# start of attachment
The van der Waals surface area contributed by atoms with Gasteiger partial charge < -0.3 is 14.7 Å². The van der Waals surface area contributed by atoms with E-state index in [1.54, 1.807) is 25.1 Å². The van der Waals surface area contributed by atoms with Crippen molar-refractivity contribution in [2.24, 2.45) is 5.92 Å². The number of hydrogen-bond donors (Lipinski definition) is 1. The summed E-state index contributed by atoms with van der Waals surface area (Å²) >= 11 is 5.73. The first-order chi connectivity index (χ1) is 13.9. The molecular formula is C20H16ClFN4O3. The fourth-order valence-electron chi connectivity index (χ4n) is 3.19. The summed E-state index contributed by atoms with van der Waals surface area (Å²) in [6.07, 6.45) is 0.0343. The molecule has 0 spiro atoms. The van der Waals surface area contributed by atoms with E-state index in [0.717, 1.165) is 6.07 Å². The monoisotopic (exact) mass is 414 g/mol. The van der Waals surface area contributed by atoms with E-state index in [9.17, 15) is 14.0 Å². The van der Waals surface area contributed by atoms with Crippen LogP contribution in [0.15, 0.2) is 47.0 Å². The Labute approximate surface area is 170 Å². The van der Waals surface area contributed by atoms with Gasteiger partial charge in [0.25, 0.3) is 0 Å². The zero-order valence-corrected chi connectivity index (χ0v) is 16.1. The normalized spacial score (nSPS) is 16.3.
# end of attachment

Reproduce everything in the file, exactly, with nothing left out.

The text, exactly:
The van der Waals surface area contributed by atoms with Gasteiger partial charge < -0.3 is 14.7 Å². The van der Waals surface area contributed by atoms with E-state index in [1.54, 1.807) is 25.1 Å². The van der Waals surface area contributed by atoms with Crippen molar-refractivity contribution in [2.24, 2.45) is 5.92 Å². The number of hydrogen-bond donors (Lipinski definition) is 1. The summed E-state index contributed by atoms with van der Waals surface area (Å²) >= 11 is 5.73. The first-order chi connectivity index (χ1) is 13.9. The molecular formula is C20H16ClFN4O3. The fourth-order valence-electron chi connectivity index (χ4n) is 3.19. The summed E-state index contributed by atoms with van der Waals surface area (Å²) in [6.07, 6.45) is 0.0343. The molecule has 0 spiro atoms. The van der Waals surface area contributed by atoms with E-state index in [0.717, 1.165) is 6.07 Å². The monoisotopic (exact) mass is 414 g/mol. The van der Waals surface area contributed by atoms with E-state index in [9.17, 15) is 14.0 Å². The van der Waals surface area contributed by atoms with Crippen LogP contribution in [0.15, 0.2) is 47.0 Å². The Labute approximate surface area is 170 Å². The van der Waals surface area contributed by atoms with Gasteiger partial charge in [0.25, 0.3) is 0 Å². The zero-order valence-corrected chi connectivity index (χ0v) is 16.1. The normalized spacial score (nSPS) is 16.3.